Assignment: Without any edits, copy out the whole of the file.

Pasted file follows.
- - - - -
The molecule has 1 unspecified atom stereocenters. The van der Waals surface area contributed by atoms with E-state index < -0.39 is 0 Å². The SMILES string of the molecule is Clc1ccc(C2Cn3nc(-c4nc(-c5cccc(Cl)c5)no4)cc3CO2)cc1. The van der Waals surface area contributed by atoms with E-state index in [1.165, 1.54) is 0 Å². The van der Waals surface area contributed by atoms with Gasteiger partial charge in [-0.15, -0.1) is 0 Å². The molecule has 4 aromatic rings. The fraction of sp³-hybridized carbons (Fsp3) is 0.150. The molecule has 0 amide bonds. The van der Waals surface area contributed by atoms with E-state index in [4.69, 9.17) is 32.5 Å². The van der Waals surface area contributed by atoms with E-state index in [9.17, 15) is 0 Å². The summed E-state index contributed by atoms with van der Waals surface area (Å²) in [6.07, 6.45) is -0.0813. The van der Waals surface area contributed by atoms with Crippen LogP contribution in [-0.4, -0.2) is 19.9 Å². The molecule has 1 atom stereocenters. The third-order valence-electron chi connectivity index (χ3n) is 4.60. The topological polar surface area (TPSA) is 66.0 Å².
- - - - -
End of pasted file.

The molecule has 1 unspecified atom stereocenters. The van der Waals surface area contributed by atoms with E-state index < -0.39 is 0 Å². The SMILES string of the molecule is Clc1ccc(C2Cn3nc(-c4nc(-c5cccc(Cl)c5)no4)cc3CO2)cc1. The van der Waals surface area contributed by atoms with E-state index in [1.165, 1.54) is 0 Å². The van der Waals surface area contributed by atoms with Gasteiger partial charge in [-0.15, -0.1) is 0 Å². The molecule has 4 aromatic rings. The fraction of sp³-hybridized carbons (Fsp3) is 0.150. The molecule has 0 amide bonds. The van der Waals surface area contributed by atoms with E-state index in [4.69, 9.17) is 32.5 Å². The van der Waals surface area contributed by atoms with E-state index in [9.17, 15) is 0 Å². The summed E-state index contributed by atoms with van der Waals surface area (Å²) in [6.07, 6.45) is -0.0813. The van der Waals surface area contributed by atoms with Crippen LogP contribution in [-0.4, -0.2) is 19.9 Å². The molecule has 1 atom stereocenters. The third-order valence-electron chi connectivity index (χ3n) is 4.60. The topological polar surface area (TPSA) is 66.0 Å².